Coinbase has a ways to go before it becomes the “#1 staking provider.”
The last time Coinbase reported quarterly earnings, in August, the company told shareholders it had prioritized development of its staking products and has a long-term goal of becoming the top provider.
When a user stakes their crypto assets, they’re being loaned out to validators on blockchain networks. Validators use the funds to secure the network and process transactions. In return, users receive a portion of the validator’s rewards. It’s become an increasingly popular product for Coinbase, which saw transaction revenue fall 44% in the third quarter.
While reporting its Q3 earnings on Thursday, Coinbase (COIN) had mixed results for its “blockchain rewards” category. It saw $63 million in revenue for the quarter, down 18% from $77 million the same time last year.
Keep in mind there’s hardly any asset that compares favorably to this time last year, when crypto markets had surpassed a $3 trillion market capitalization and Coinbase’s share price closed at $337.05. Since then, the global crypto markets have lost two-thirds of their value and COIN has dropped 83%, ending trading at $58.82 on Friday.
Comparing the first nine months of 2022 to the same period last year tells a different story.
In the first three quarters of 2021, Coinbase earned $120 million in revenue from blockchain rewards. Over the same period this year, the company increased that by 77% to $213 million.
“In Q3, blockchain rewards benefited from increased participation in staking—both in terms of number of users and an increase in the number of native units staked across all assets supported on our platform—compared to Q2,” the company wrote in its letter to shareholders. “Staking user growth was driven primarily by Solana, which we began supporting in June.”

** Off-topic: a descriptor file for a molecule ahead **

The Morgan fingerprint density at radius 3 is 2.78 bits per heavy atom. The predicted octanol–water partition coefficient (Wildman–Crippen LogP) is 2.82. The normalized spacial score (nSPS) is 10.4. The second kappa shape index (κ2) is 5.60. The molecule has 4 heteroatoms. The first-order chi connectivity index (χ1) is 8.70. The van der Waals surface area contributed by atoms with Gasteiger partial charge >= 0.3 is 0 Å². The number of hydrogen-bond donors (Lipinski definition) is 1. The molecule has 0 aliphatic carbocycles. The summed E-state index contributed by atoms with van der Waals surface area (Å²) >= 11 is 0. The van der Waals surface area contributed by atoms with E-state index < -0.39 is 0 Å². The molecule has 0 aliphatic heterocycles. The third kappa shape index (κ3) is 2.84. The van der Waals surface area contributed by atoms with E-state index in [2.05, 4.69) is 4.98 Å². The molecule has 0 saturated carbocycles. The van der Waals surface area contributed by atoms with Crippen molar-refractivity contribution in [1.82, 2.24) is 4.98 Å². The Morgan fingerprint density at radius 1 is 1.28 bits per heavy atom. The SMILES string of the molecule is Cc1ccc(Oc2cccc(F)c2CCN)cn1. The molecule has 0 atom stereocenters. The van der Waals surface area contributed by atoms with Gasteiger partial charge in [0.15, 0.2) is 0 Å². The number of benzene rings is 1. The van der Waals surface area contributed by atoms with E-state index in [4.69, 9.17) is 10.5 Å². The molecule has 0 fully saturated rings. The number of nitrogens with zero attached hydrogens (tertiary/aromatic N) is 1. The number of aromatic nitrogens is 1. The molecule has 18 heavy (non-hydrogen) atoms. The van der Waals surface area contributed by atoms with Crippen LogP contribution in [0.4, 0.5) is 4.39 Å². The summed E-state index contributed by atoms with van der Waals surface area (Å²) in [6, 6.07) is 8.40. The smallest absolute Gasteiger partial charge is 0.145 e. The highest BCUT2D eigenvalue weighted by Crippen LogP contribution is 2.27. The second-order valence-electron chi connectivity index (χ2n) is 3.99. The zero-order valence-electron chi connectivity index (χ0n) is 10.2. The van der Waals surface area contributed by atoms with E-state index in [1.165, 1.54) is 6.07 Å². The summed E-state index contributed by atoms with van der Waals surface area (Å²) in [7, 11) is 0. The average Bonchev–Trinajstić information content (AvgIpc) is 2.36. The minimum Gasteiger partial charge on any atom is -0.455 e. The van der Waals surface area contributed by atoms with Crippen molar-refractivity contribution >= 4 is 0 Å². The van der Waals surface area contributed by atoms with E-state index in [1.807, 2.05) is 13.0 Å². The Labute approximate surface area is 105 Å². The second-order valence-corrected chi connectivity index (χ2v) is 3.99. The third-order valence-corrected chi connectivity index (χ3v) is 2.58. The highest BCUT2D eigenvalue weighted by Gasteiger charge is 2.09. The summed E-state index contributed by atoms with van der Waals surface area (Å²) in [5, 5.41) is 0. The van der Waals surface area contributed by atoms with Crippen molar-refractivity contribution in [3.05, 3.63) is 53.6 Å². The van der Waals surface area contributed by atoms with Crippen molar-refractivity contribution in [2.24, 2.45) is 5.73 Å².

The crypto exchange also noted that it added support for Cardano (ADA) staking in March. So there are signs that Coinbase has gained traction with some of its staking products, but perhaps not Ethereum.
“In Q3, we launched institutional staking for Ethereum globally and while adoption is still in its early days, we are optimistic about the long-term opportunity,” the company wrote in the letter.
Before the merge, Coinbase accounted for 15% of the 13.5 million ETH that had been staked, according to blockchain analytics firm Nansen. By early October, the total had increased to 14 million, but Coinbase’s share remained the same. But in the past month, Coinbase has actually dropped and now represents 14% of staked Ethereum.
To be clear, that doesn’t mean that Coinbase users have withdrawn their staked ETH. Nobody can withdraw staked ETH until developers implement the Shanghai upgrade to the network, which is expected to launch in September 2023.
Instead, it’s a sign that people who have wanted to stake ETH over the past couple of weeks have chosen to do it with providers other than Coinbase.
But Coinbase’s Ethereum staking business faces another potential challenge: When CEO Brian Armstrong was asked if he’d censor transactions on the Ethereum network or get out of the ETH staking, he said he’d rather shut it down.
The question came up after the U.S. Department of Treasury’s Office of Foreign Asset Control added crypto wallet addresses connected to Ethereum mixer Tornado Cash to its sanctions list. Traditional financial institutions, like banks, face heavy penalties if they do business with sanctioned individuals or entities.
There’s been no sign yet of federal regulators putting pressure on Coinbase, or any other crypto firm, to exclude or blacklist sanctioned wallet addresses. Still, Coinbase has gone on the offensive.
In September, the company announced that it had backed a lawsuit against the U.S. Department of Treasury. The complaint called the department’s sanctioning of Ethereum mixer Tornado Cash an “unprecedented, overbroad action.”
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